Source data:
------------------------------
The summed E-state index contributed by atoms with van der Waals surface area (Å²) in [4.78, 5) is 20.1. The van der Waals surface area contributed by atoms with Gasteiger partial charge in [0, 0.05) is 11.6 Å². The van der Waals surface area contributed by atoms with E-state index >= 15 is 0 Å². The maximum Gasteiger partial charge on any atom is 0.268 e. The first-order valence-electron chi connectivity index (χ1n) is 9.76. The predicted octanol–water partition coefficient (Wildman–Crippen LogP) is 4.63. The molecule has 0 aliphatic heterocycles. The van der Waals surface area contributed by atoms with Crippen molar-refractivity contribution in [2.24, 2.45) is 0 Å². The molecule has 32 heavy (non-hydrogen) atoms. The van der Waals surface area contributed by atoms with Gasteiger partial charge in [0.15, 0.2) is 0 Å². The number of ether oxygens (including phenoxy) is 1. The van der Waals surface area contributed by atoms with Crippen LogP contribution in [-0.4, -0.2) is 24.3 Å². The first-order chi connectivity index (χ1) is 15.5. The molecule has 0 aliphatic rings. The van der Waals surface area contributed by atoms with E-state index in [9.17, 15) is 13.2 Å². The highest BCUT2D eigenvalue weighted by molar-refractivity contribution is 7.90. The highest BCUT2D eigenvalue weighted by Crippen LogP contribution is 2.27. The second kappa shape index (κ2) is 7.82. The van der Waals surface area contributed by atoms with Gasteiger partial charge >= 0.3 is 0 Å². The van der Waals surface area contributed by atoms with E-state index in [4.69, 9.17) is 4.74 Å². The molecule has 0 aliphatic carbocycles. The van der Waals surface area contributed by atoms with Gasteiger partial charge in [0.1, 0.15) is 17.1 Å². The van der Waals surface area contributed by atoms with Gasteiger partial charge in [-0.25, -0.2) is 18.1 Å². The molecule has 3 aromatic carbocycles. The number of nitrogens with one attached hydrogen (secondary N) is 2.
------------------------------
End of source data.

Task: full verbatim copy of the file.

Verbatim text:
The summed E-state index contributed by atoms with van der Waals surface area (Å²) in [4.78, 5) is 20.1. The van der Waals surface area contributed by atoms with Gasteiger partial charge in [0, 0.05) is 11.6 Å². The van der Waals surface area contributed by atoms with E-state index >= 15 is 0 Å². The maximum Gasteiger partial charge on any atom is 0.268 e. The first-order valence-electron chi connectivity index (χ1n) is 9.76. The predicted octanol–water partition coefficient (Wildman–Crippen LogP) is 4.63. The molecule has 0 aliphatic heterocycles. The van der Waals surface area contributed by atoms with Crippen molar-refractivity contribution in [2.24, 2.45) is 0 Å². The molecule has 32 heavy (non-hydrogen) atoms. The van der Waals surface area contributed by atoms with Gasteiger partial charge in [0.15, 0.2) is 0 Å². The number of ether oxygens (including phenoxy) is 1. The van der Waals surface area contributed by atoms with Crippen LogP contribution in [-0.4, -0.2) is 24.3 Å². The first-order chi connectivity index (χ1) is 15.5. The molecule has 0 aliphatic rings. The van der Waals surface area contributed by atoms with E-state index in [9.17, 15) is 13.2 Å². The highest BCUT2D eigenvalue weighted by molar-refractivity contribution is 7.90. The highest BCUT2D eigenvalue weighted by Crippen LogP contribution is 2.27. The second kappa shape index (κ2) is 7.82. The van der Waals surface area contributed by atoms with Gasteiger partial charge >= 0.3 is 0 Å². The van der Waals surface area contributed by atoms with E-state index in [4.69, 9.17) is 4.74 Å². The molecule has 0 aliphatic carbocycles. The van der Waals surface area contributed by atoms with Gasteiger partial charge in [0.1, 0.15) is 17.1 Å². The van der Waals surface area contributed by atoms with Gasteiger partial charge in [-0.25, -0.2) is 18.1 Å². The molecule has 3 aromatic carbocycles. The number of nitrogens with one attached hydrogen (secondary N) is 2.